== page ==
Fiesky Nuñez, Renato Fricker, Matej Kastelec, Terry Axelrod
Percutaneous K-wire fixation is often used for transverse fractures of the middle phalangeal diaphysis.
The advantages are:
However, there are some disadvantages which can sometimes be significant, such as:
f the fracture is visible on AP view a lateral approach is used.
If the fracture is visible on lateral view a dorsal approach is used.
The wire should be inserted in the coronal plane, in order to avoid impaling any tendons.
Be sure that the point of entry in the side of the finger is dorsal to the neurovascular bundle.
Use a fine drill guide through a small stab incision.
Insert the wire into the near fragment, then confirm reduction before advancing into the far fragment.
Make sure that the tip of the wire engages the opposite cortex but does not project beyond it.
Protect the digit with buddy strapping to the adjacent finger, to neutralize lateral forces on the finger.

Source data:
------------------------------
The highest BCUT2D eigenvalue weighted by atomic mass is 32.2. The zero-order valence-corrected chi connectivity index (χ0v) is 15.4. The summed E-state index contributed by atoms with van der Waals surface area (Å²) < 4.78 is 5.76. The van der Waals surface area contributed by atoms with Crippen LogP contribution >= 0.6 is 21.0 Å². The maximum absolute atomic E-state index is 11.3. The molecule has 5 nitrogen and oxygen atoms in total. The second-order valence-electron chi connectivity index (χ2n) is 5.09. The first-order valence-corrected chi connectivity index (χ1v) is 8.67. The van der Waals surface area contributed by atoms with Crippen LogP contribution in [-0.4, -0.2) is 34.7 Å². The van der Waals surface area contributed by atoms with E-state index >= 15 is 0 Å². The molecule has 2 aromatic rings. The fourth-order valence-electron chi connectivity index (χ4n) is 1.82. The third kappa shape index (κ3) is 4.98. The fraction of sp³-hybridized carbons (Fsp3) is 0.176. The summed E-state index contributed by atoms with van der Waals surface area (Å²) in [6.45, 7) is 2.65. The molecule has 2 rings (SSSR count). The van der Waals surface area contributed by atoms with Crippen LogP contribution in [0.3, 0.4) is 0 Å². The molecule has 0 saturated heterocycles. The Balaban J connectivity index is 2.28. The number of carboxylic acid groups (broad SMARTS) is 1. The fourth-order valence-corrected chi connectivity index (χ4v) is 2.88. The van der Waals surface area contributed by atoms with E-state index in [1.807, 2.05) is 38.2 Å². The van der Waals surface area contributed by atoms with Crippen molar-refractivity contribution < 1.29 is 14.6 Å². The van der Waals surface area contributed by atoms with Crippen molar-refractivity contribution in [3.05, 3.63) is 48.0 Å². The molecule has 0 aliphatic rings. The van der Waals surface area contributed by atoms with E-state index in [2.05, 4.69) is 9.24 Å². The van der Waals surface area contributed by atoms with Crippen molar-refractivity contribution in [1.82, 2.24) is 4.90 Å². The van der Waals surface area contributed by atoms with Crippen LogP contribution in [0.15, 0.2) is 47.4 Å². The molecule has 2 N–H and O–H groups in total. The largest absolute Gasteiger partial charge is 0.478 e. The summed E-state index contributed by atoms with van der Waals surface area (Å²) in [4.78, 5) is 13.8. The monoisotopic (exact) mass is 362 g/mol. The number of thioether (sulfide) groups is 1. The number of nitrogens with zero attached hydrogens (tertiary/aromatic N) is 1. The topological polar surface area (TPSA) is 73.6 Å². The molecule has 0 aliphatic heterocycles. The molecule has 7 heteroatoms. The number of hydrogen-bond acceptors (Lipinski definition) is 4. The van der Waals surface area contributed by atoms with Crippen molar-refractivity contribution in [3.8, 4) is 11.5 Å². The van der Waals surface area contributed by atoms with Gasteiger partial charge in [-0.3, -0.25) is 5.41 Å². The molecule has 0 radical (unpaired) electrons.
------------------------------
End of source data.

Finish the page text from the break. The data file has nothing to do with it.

While the patient is in bed, use pillows to keep the hand elevated above the level of the heart to reduce swelling.
See the patient 5 days and 10 days after surgery.
The patient can begin active motion (flexion and extension) immediately after surgery.
For ambulant patients, put the arm in a sling and elevate to heart level.
Instruct the patient to lift the hand regularly overhead, in order to mobilize the shoulder and elbow joints.
The implants may need to be removed in cases of soft-tissue irritation.
In case of joint stiffness, or tendon adhesion’s restricting finger movement, tenolysis, or arthrolysis become necessary. In these circumstances, take the opportunity to remove the implants.